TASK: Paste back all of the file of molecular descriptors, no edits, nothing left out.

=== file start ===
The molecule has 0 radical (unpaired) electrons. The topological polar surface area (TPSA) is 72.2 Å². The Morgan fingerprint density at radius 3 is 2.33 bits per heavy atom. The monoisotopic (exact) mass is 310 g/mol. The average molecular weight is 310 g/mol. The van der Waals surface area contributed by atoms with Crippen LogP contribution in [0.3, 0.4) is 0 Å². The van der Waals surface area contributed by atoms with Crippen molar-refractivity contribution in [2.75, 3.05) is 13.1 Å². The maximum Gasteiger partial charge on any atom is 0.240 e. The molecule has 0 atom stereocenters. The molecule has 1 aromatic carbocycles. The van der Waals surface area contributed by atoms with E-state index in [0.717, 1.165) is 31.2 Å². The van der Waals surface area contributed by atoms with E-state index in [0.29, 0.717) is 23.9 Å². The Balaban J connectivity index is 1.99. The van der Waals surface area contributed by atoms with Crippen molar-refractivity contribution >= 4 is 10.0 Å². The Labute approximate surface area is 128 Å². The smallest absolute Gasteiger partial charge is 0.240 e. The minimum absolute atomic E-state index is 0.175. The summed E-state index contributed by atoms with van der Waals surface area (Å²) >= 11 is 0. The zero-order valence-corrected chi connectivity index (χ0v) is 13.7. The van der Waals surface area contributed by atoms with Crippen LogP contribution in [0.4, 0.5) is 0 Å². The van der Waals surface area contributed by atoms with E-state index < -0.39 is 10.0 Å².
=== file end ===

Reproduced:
The molecule has 0 radical (unpaired) electrons. The topological polar surface area (TPSA) is 72.2 Å². The Morgan fingerprint density at radius 3 is 2.33 bits per heavy atom. The monoisotopic (exact) mass is 310 g/mol. The average molecular weight is 310 g/mol. The van der Waals surface area contributed by atoms with Crippen LogP contribution in [0.3, 0.4) is 0 Å². The van der Waals surface area contributed by atoms with Crippen molar-refractivity contribution in [2.75, 3.05) is 13.1 Å². The maximum Gasteiger partial charge on any atom is 0.240 e. The molecule has 0 atom stereocenters. The molecule has 1 aromatic carbocycles. The van der Waals surface area contributed by atoms with E-state index in [0.717, 1.165) is 31.2 Å². The van der Waals surface area contributed by atoms with E-state index in [0.29, 0.717) is 23.9 Å². The Balaban J connectivity index is 1.99. The van der Waals surface area contributed by atoms with Crippen molar-refractivity contribution >= 4 is 10.0 Å². The Labute approximate surface area is 128 Å². The smallest absolute Gasteiger partial charge is 0.240 e. The minimum absolute atomic E-state index is 0.175. The summed E-state index contributed by atoms with van der Waals surface area (Å²) >= 11 is 0. The zero-order valence-corrected chi connectivity index (χ0v) is 13.7. The van der Waals surface area contributed by atoms with Crippen LogP contribution in [0.4, 0.5) is 0 Å². The van der Waals surface area contributed by atoms with E-state index < -0.39 is 10.0 Å².